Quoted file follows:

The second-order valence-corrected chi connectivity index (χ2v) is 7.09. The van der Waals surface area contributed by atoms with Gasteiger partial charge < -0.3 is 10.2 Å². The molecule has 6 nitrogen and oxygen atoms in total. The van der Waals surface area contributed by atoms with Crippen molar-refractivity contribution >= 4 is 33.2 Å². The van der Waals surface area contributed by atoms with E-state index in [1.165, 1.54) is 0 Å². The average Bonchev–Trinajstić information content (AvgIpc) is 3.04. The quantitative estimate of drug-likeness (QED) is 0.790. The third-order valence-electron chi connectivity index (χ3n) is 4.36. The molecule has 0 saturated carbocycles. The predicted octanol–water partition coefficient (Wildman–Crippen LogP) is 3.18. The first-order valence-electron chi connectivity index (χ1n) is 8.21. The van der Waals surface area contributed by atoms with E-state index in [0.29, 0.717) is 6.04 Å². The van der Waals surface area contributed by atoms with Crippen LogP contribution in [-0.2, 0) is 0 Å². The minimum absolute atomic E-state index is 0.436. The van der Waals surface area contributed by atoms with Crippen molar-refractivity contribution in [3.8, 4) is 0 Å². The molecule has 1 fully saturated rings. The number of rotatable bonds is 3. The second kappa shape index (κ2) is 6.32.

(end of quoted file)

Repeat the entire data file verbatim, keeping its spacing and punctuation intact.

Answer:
The second-order valence-corrected chi connectivity index (χ2v) is 7.09. The van der Waals surface area contributed by atoms with Gasteiger partial charge < -0.3 is 10.2 Å². The molecule has 6 nitrogen and oxygen atoms in total. The van der Waals surface area contributed by atoms with Crippen molar-refractivity contribution >= 4 is 33.2 Å². The van der Waals surface area contributed by atoms with E-state index in [1.165, 1.54) is 0 Å². The average Bonchev–Trinajstić information content (AvgIpc) is 3.04. The quantitative estimate of drug-likeness (QED) is 0.790. The third-order valence-electron chi connectivity index (χ3n) is 4.36. The molecule has 0 saturated carbocycles. The predicted octanol–water partition coefficient (Wildman–Crippen LogP) is 3.18. The first-order valence-electron chi connectivity index (χ1n) is 8.21. The van der Waals surface area contributed by atoms with E-state index in [0.29, 0.717) is 6.04 Å². The van der Waals surface area contributed by atoms with Crippen LogP contribution in [-0.2, 0) is 0 Å². The minimum absolute atomic E-state index is 0.436. The van der Waals surface area contributed by atoms with Crippen molar-refractivity contribution in [3.8, 4) is 0 Å². The molecule has 1 fully saturated rings. The number of rotatable bonds is 3. The second kappa shape index (κ2) is 6.32.